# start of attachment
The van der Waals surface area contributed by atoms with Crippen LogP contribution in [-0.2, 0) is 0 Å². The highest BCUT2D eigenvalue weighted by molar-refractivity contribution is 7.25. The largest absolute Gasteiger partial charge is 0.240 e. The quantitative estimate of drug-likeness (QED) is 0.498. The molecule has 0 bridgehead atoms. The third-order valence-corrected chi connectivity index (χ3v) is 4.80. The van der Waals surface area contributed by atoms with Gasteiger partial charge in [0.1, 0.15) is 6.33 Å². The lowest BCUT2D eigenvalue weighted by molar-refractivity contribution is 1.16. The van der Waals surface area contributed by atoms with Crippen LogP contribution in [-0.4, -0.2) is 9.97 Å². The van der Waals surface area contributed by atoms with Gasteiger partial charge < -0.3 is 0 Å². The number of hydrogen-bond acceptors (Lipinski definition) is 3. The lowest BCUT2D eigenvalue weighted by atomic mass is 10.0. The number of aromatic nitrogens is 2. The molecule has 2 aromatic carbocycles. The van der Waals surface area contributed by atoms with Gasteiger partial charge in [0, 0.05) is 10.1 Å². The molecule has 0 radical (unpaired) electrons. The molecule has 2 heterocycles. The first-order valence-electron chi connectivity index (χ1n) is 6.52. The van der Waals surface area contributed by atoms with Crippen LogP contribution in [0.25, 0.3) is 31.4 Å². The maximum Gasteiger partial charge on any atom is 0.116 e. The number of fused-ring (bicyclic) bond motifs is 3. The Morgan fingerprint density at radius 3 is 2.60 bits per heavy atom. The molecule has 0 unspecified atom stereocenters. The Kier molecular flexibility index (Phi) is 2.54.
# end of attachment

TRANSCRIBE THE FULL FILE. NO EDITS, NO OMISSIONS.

The van der Waals surface area contributed by atoms with Crippen LogP contribution in [-0.2, 0) is 0 Å². The highest BCUT2D eigenvalue weighted by molar-refractivity contribution is 7.25. The largest absolute Gasteiger partial charge is 0.240 e. The quantitative estimate of drug-likeness (QED) is 0.498. The molecule has 0 bridgehead atoms. The third-order valence-corrected chi connectivity index (χ3v) is 4.80. The van der Waals surface area contributed by atoms with Gasteiger partial charge in [0.1, 0.15) is 6.33 Å². The lowest BCUT2D eigenvalue weighted by molar-refractivity contribution is 1.16. The van der Waals surface area contributed by atoms with Crippen LogP contribution in [-0.4, -0.2) is 9.97 Å². The van der Waals surface area contributed by atoms with Gasteiger partial charge < -0.3 is 0 Å². The number of hydrogen-bond acceptors (Lipinski definition) is 3. The lowest BCUT2D eigenvalue weighted by atomic mass is 10.0. The number of aromatic nitrogens is 2. The molecule has 2 aromatic carbocycles. The van der Waals surface area contributed by atoms with Gasteiger partial charge in [0, 0.05) is 10.1 Å². The molecule has 0 radical (unpaired) electrons. The molecule has 2 heterocycles. The first-order valence-electron chi connectivity index (χ1n) is 6.52. The van der Waals surface area contributed by atoms with Crippen LogP contribution in [0.25, 0.3) is 31.4 Å². The maximum Gasteiger partial charge on any atom is 0.116 e. The number of fused-ring (bicyclic) bond motifs is 3. The Morgan fingerprint density at radius 3 is 2.60 bits per heavy atom. The molecule has 0 unspecified atom stereocenters. The Kier molecular flexibility index (Phi) is 2.54.